Crazy Ants Driving Out Fire Ants

Ants on raspberries

I recently wrote an article about Rasberry Crazy ants, and how they are spreading throughout much of the state of United States. According to a report out of The University of Texas At Austin, the spreading of this invasive ant species has also lead to them driving out other species of ants, including the Red Imported Fire ants.

Fire Ants Driven Out By Rasberry Crazy Ants

If you live almost anywhere in the Southwest US, then you have likely become well acquainted with the Red Imported Fire ant. These ants are unmistakable, because of their very painful stings, and the massive mounds they build in your yard. Keep away from these mounds, or you’ll be sorry.

However, there is a new pest invader taking the place of the Fire ants. It’s an ant that some people hate even more than the Fire ant. The ant I am referring to is the Rasberry (not raspberry) Crazy ant.

According to a recent report, the “ecologically dominant” crazy ants are reducing the diversity and abundance of many ant species in Texas, and in other Southwest States, including the dreaded Fire ants. Scientists are seeing very few fire ants in areas heavily infested with Crazy ants because the ants outcompete for the necessary resources needed for survival. Essentially, they monopolize food sources and starve out other ant species.

Even in region of Texas where the Crazy ant population is less intense, Fire ant numbers were considerably reduced. Other ant species, particularly native species, were also eliminated or diminished.

What’s So Bad About Crazy Ants?

Hands In Ant Nest

Many homeowners are becoming so fed up with the destructive Crazy ants, that they wish they had the stinging Fire ants back! This sentiment is primarily because of three different reasons.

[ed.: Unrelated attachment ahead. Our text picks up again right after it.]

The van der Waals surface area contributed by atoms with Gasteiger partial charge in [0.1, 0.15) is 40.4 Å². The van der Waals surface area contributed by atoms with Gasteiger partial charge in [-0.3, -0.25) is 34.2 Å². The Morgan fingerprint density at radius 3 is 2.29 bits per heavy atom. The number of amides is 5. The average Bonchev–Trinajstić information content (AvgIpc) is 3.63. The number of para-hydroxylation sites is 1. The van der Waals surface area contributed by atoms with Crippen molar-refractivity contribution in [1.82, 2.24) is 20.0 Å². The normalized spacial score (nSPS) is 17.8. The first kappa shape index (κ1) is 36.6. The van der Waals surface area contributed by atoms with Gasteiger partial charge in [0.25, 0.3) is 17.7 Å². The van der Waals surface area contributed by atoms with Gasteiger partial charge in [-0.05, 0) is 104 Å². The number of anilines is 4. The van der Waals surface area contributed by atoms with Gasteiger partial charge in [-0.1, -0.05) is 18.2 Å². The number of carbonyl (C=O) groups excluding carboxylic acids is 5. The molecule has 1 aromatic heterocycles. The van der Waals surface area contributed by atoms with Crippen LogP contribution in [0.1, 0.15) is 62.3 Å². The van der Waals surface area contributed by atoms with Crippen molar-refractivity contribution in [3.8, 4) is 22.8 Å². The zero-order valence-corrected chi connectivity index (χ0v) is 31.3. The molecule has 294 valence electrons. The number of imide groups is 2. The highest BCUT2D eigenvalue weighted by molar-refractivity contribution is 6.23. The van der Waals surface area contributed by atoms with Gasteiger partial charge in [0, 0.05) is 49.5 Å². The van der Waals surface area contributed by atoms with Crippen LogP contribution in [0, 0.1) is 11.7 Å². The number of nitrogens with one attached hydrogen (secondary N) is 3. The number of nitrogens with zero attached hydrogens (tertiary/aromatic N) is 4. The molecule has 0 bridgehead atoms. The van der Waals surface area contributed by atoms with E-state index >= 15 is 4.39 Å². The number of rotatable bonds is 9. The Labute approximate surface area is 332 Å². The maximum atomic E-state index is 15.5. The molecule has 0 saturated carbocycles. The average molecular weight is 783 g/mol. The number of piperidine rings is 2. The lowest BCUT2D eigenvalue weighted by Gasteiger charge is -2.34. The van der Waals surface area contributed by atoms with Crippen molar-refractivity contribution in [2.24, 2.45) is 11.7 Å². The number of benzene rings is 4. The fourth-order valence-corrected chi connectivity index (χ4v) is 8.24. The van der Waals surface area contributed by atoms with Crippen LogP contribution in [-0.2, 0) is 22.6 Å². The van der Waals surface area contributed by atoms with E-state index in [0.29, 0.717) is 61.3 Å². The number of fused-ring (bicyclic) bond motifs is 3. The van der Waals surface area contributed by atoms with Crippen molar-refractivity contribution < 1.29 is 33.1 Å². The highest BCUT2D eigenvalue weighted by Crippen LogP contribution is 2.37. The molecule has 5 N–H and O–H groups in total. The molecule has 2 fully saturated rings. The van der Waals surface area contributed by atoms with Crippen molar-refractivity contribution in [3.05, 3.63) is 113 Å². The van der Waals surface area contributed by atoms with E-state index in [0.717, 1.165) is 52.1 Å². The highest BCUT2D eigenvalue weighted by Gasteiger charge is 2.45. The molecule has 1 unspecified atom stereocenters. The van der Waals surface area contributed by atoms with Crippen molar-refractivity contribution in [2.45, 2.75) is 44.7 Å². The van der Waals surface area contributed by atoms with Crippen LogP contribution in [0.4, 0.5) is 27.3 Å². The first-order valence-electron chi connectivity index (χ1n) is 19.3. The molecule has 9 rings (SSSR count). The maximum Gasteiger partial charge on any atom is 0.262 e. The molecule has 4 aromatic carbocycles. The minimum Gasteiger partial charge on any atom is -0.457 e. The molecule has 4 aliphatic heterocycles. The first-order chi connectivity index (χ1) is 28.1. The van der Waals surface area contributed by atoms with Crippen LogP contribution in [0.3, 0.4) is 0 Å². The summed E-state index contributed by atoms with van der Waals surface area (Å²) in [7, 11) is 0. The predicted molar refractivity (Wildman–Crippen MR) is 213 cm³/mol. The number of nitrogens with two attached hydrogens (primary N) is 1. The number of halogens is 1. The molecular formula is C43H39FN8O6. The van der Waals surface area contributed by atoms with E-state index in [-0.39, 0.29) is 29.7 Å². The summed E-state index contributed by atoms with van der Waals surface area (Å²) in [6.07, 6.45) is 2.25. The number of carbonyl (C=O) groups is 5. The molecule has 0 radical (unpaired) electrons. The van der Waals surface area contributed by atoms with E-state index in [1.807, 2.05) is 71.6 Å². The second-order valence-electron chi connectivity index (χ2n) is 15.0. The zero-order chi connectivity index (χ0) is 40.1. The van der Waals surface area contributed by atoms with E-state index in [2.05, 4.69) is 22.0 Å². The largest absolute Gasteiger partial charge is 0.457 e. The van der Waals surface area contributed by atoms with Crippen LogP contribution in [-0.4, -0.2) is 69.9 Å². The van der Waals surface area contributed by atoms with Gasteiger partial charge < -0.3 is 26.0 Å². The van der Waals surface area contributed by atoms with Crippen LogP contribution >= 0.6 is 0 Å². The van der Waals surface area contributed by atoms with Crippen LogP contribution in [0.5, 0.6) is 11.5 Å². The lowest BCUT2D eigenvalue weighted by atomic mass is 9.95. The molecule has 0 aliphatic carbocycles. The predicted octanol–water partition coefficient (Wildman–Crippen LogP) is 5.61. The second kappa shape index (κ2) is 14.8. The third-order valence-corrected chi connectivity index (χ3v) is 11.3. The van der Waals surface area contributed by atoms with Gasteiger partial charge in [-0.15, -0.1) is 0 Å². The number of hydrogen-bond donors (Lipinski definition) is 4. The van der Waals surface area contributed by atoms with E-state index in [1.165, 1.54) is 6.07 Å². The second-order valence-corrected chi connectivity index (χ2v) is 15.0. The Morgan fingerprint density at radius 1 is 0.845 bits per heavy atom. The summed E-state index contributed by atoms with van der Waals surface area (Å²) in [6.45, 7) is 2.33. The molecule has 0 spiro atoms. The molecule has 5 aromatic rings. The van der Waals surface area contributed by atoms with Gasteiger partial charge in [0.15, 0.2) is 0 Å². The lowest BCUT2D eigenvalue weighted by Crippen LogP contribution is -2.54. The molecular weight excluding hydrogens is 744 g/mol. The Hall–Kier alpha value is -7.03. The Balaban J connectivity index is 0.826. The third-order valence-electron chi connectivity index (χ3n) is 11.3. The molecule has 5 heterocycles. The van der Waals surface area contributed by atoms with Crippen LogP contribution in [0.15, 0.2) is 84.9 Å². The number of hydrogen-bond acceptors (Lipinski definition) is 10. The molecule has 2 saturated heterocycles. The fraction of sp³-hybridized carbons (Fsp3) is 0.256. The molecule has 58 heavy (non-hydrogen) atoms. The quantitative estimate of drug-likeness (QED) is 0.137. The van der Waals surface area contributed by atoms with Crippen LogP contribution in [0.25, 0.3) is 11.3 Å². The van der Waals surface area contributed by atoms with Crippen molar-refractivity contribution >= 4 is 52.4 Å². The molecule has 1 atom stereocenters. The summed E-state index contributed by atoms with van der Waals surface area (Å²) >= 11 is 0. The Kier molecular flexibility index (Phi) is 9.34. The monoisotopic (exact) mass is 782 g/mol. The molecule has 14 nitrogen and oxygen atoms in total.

1) Crazy ants infest in huge numbers. They quickly outnumber other species of ants because they multiply very rapidly. In fact, they can attain densities up to 100 times greater than all other species of ants in a single area combined. Some people even report having to sweep out the Crazy ants with a broom and dustpan daily… Dustpans full of ants!

2) The Crazy ants are very destructive. They go everywhere, invading homes and nesting inside your walls, attics, and crawlspaces. They are notorious for damaging electrical equipment by swarming inside appliances. These ants are drawn to electrical currents, chewing through electric wiring. These actions cause stop lights, air conditioners, and other electrical equipment to short circuit; resulting in expensive repairs.

3) Crazy ants are tough to eliminate. Since Crazy ants don’t eat the same poison baits as other ants do, they are very difficult to control. Pest control for fire ants differs greatly from pest control for crazy ants. http://blogpestcontrol.com/2013/03/pest-control-for-fire-ants/

Characteristics of Rasberry Crazy Ants

Rasberry Crazy ants measure about 1/8 of an inch long. They are a reddish-brown color, with long slender bodies and antennae. They are also covered in fine hairs or fuzz that makes them appear less glossy than other ant species.

The Rasberry Crazy ant was named after an exterminator, Tom Rasberry, who discovered the ant in nearby Houston. They are also referred to as tawny ants, or simply Crazy ants. They earned the nickname “crazy” because of their crazy, rapid, nonlinear movements.

Ant Control

Crazy ants, Fire ants, sugar ants, piss ants, whatever… no matter the type of ant, an ant control professional can help solve your ant problems. Call an ant exterminator today!

 

 

 

 

About

Anthony Ball is a Content Marketing Manager with Bulwark Exterminating, an industry leader in providing high quality pest control service. Bulwark is fully operational in nine states, including thirteen major cities. While Bulwark provides pest extermination for common pests like ants, roaches, crickets and spiders; the company's differentiating aspect is great personalized service. Bulwark uses the finest and most effective products in the world to solve common pest problems.

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2 thoughts on “Crazy Ants Driving Out Fire Ants

  1. Geesh, I thought regular ant infestations were bad enough to deal with. I haven’t had to deal with crazy ants yet and I hope I never have to!

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